Ajeesh points out that a large chunk of their business comes from users of traditional banks. As a traditional bank, they are good at holding funds, but when it comes to offering a good user experience, they lack that,” he adds.
Out of its user base of four lakh SMEs, about 40 percent actively use most of Open’s services. The rest choose the payment gateway or other services such as expense management and virtual account collections, etc. that help them build on an effective business model.
Apart from banks, Open’s growth story has been driven by other fintechs as well. “Fintechs also want to ride on our APIs to build on products on top of payouts or build a neo-bank on top of our APIs. In a way, that is a growth for us too,” Ajeesh explains.
While the company does not have a lending product right now, its large base of customers helps it offer products such as credit lines.
“It becomes easy for us to offer a credit line to our customers as we track their payments and incomes on our platform and makes the job of underwriting easy,” Achuthan says, adding that this helps in offering credit services to small business owners and homepreneurs that traditional lenders are unable to finance.
Open has come a long way from having to convince banks and their customers about the need for neo-banks to offering top-notch and tailored services. One of the major reasons it attributes this transition to has been its persistent reliance on customer feedback.
“There are a lot of use cases we get from customers such as SMEs and small retailers and these categories of customers have different kinds of use cases, which they would want on their platform. So, feedback has been one major driver,” he says, adding that having a customer-centric experience has been the thought behind its product’s design.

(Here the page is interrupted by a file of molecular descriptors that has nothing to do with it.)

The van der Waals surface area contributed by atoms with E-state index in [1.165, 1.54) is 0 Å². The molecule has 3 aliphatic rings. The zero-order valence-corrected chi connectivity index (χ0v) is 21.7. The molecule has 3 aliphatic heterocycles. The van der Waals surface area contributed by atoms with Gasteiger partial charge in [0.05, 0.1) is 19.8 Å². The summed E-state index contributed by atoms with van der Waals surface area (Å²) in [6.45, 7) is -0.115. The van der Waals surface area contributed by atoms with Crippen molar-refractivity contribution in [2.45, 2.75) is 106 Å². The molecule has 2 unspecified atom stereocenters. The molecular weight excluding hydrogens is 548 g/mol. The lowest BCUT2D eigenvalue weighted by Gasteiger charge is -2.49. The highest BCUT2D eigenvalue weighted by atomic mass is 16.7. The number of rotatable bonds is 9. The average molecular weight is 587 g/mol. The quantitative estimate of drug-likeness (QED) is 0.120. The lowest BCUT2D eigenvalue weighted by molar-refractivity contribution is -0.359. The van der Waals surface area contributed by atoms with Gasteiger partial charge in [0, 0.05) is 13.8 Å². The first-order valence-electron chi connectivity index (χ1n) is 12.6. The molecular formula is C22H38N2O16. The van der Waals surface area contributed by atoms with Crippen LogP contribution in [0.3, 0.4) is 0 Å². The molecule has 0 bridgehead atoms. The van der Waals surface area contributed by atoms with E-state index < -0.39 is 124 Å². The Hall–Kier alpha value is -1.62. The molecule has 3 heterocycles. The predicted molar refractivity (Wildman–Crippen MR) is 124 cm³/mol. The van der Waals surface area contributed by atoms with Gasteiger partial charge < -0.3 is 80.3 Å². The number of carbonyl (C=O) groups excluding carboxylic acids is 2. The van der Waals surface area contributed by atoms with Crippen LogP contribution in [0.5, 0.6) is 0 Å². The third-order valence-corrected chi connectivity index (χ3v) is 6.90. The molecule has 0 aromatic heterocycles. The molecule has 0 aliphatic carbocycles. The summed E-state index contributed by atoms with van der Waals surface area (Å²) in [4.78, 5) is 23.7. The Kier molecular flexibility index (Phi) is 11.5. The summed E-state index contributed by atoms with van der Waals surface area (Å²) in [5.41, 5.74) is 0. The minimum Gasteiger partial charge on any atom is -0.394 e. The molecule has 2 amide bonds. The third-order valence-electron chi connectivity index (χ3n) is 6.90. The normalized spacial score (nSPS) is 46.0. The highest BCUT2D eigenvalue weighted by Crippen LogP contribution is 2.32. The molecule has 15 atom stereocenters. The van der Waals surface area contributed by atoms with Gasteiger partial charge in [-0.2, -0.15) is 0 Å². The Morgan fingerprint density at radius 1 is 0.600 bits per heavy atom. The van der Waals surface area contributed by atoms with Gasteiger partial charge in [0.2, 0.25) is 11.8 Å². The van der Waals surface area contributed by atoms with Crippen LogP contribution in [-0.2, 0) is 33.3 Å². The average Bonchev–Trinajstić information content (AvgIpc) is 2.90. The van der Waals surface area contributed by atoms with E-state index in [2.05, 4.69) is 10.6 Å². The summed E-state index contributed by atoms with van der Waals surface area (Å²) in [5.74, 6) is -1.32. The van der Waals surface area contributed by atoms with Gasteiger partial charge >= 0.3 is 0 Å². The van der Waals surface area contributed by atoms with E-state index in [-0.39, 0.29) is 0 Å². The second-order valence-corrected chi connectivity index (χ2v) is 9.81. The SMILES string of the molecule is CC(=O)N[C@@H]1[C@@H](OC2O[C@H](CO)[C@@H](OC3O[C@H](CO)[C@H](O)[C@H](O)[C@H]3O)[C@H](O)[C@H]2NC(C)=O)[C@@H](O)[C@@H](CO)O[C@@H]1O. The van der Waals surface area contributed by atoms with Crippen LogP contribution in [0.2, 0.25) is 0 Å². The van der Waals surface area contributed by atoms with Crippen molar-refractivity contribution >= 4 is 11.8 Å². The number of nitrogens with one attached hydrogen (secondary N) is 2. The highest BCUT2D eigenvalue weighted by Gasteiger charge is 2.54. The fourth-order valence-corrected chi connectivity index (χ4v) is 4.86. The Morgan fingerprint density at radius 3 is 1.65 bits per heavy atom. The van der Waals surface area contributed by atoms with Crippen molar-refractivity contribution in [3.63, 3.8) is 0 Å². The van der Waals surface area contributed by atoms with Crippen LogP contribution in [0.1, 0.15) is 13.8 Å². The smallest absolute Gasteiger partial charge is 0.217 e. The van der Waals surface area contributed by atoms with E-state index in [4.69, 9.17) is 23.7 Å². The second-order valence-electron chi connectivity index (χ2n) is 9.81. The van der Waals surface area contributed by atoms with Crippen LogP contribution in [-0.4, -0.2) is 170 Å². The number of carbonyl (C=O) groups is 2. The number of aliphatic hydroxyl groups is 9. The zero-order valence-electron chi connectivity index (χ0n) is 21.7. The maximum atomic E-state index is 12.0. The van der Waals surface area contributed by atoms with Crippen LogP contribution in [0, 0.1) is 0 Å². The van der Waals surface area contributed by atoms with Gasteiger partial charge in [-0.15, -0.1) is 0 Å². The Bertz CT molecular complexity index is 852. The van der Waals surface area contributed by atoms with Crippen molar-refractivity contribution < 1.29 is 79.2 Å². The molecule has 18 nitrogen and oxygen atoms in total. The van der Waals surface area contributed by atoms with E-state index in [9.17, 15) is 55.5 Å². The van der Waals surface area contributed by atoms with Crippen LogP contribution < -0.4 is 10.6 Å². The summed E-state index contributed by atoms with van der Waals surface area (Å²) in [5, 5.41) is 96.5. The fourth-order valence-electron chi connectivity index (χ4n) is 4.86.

Innovation using technologies has also helped Open, Ajeesh says, highlighting the use of artificial intelligence (AI) and machine learning (ML). He cites the example of performing cash flow predictions using AI on the platform.
The company also uses technology for spearheading innovation in its products.
“We want to give the user the fastest experience, compared with traditional banks… Our teams keep experimenting with new technologies to see if they can be implemented in the application.”
Even amid the current health and economic crisis, Open has managed to continue functioning business as usual, thanks to the standardisation systems it deployed recently. The neo-bank received ISO certification three months ago, which helped it set up a BCP policy for crisis and disasters. As part of this ‘process-setting,’ it also set up VPNs and other precautionary security measures.
But it’s not new for Open to overcome challenges. Ajeesh says the one maverick move or decision that got it in this position today is when it tied up with “India’s largest bank” for its application.
“The bank wanted to integrate our platform and gave us just 15 days to do that. We were just a team of 8-9 members and integrating a bank’s API would have taken half a week or about a week. Testing and rolling out (of the product) were big challenges. We did do it in 15 days with sleepless nights and without bifurcated teams or collaboration tools,” Ajeesh says.